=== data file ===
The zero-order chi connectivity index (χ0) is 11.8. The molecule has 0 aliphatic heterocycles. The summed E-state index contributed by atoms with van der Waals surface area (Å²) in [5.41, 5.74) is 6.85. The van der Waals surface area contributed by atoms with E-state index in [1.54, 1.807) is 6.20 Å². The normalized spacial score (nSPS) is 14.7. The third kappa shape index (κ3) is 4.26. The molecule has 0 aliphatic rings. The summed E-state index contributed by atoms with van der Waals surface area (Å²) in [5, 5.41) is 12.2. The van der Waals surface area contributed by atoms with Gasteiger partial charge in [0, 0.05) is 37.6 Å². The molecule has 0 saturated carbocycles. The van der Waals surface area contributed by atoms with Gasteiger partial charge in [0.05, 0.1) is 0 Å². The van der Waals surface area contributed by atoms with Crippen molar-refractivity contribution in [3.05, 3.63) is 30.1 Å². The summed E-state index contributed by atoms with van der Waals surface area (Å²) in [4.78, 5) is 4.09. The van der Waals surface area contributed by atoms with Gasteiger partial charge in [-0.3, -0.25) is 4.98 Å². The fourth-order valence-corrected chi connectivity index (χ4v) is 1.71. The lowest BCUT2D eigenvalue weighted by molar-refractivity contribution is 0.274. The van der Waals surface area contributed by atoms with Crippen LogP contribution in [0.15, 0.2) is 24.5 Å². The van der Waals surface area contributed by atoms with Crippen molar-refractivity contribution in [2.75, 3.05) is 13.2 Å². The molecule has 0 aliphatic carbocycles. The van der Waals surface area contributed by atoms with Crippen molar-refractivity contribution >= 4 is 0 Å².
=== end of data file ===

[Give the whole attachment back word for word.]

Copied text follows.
The zero-order chi connectivity index (χ0) is 11.8. The molecule has 0 aliphatic heterocycles. The summed E-state index contributed by atoms with van der Waals surface area (Å²) in [5.41, 5.74) is 6.85. The van der Waals surface area contributed by atoms with E-state index in [1.54, 1.807) is 6.20 Å². The normalized spacial score (nSPS) is 14.7. The third kappa shape index (κ3) is 4.26. The molecule has 0 aliphatic rings. The summed E-state index contributed by atoms with van der Waals surface area (Å²) in [5, 5.41) is 12.2. The van der Waals surface area contributed by atoms with Gasteiger partial charge in [0, 0.05) is 37.6 Å². The molecule has 0 saturated carbocycles. The van der Waals surface area contributed by atoms with Gasteiger partial charge in [0.05, 0.1) is 0 Å². The van der Waals surface area contributed by atoms with Crippen molar-refractivity contribution in [3.05, 3.63) is 30.1 Å². The summed E-state index contributed by atoms with van der Waals surface area (Å²) in [4.78, 5) is 4.09. The van der Waals surface area contributed by atoms with Gasteiger partial charge in [-0.3, -0.25) is 4.98 Å². The fourth-order valence-corrected chi connectivity index (χ4v) is 1.71. The lowest BCUT2D eigenvalue weighted by molar-refractivity contribution is 0.274. The van der Waals surface area contributed by atoms with Crippen LogP contribution in [0.15, 0.2) is 24.5 Å². The van der Waals surface area contributed by atoms with Crippen molar-refractivity contribution in [2.75, 3.05) is 13.2 Å². The molecule has 0 aliphatic carbocycles. The van der Waals surface area contributed by atoms with Crippen molar-refractivity contribution >= 4 is 0 Å².